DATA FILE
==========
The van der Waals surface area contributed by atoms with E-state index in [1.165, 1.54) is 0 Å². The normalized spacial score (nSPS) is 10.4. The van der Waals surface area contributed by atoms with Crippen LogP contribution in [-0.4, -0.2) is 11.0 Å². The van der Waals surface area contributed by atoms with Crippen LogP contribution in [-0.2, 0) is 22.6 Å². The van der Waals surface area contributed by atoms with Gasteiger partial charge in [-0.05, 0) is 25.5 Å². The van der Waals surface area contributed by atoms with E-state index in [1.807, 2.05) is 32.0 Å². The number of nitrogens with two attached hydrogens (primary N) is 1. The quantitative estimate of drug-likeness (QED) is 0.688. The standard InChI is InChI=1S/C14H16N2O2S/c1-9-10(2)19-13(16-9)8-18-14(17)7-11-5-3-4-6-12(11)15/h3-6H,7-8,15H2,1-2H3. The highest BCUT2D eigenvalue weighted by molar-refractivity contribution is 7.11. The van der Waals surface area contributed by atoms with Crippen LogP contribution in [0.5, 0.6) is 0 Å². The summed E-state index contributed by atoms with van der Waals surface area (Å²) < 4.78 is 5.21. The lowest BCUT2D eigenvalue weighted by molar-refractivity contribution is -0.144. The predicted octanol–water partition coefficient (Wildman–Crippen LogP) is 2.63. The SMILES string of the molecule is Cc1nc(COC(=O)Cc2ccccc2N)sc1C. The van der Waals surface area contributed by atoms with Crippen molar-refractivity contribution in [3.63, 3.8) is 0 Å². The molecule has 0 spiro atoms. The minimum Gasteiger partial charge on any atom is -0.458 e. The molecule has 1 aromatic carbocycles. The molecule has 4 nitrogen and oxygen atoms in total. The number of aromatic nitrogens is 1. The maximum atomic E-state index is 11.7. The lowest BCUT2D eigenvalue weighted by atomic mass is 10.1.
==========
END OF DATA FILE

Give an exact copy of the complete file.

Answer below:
The van der Waals surface area contributed by atoms with E-state index in [1.165, 1.54) is 0 Å². The normalized spacial score (nSPS) is 10.4. The van der Waals surface area contributed by atoms with Crippen LogP contribution in [-0.4, -0.2) is 11.0 Å². The van der Waals surface area contributed by atoms with Crippen LogP contribution in [-0.2, 0) is 22.6 Å². The van der Waals surface area contributed by atoms with Gasteiger partial charge in [-0.05, 0) is 25.5 Å². The van der Waals surface area contributed by atoms with E-state index in [1.807, 2.05) is 32.0 Å². The number of nitrogens with two attached hydrogens (primary N) is 1. The quantitative estimate of drug-likeness (QED) is 0.688. The standard InChI is InChI=1S/C14H16N2O2S/c1-9-10(2)19-13(16-9)8-18-14(17)7-11-5-3-4-6-12(11)15/h3-6H,7-8,15H2,1-2H3. The highest BCUT2D eigenvalue weighted by molar-refractivity contribution is 7.11. The van der Waals surface area contributed by atoms with Crippen LogP contribution in [0.5, 0.6) is 0 Å². The summed E-state index contributed by atoms with van der Waals surface area (Å²) < 4.78 is 5.21. The lowest BCUT2D eigenvalue weighted by molar-refractivity contribution is -0.144. The predicted octanol–water partition coefficient (Wildman–Crippen LogP) is 2.63. The SMILES string of the molecule is Cc1nc(COC(=O)Cc2ccccc2N)sc1C. The van der Waals surface area contributed by atoms with Crippen molar-refractivity contribution in [3.63, 3.8) is 0 Å². The molecule has 0 spiro atoms. The minimum Gasteiger partial charge on any atom is -0.458 e. The molecule has 1 aromatic carbocycles. The molecule has 4 nitrogen and oxygen atoms in total. The number of aromatic nitrogens is 1. The maximum atomic E-state index is 11.7. The lowest BCUT2D eigenvalue weighted by atomic mass is 10.1.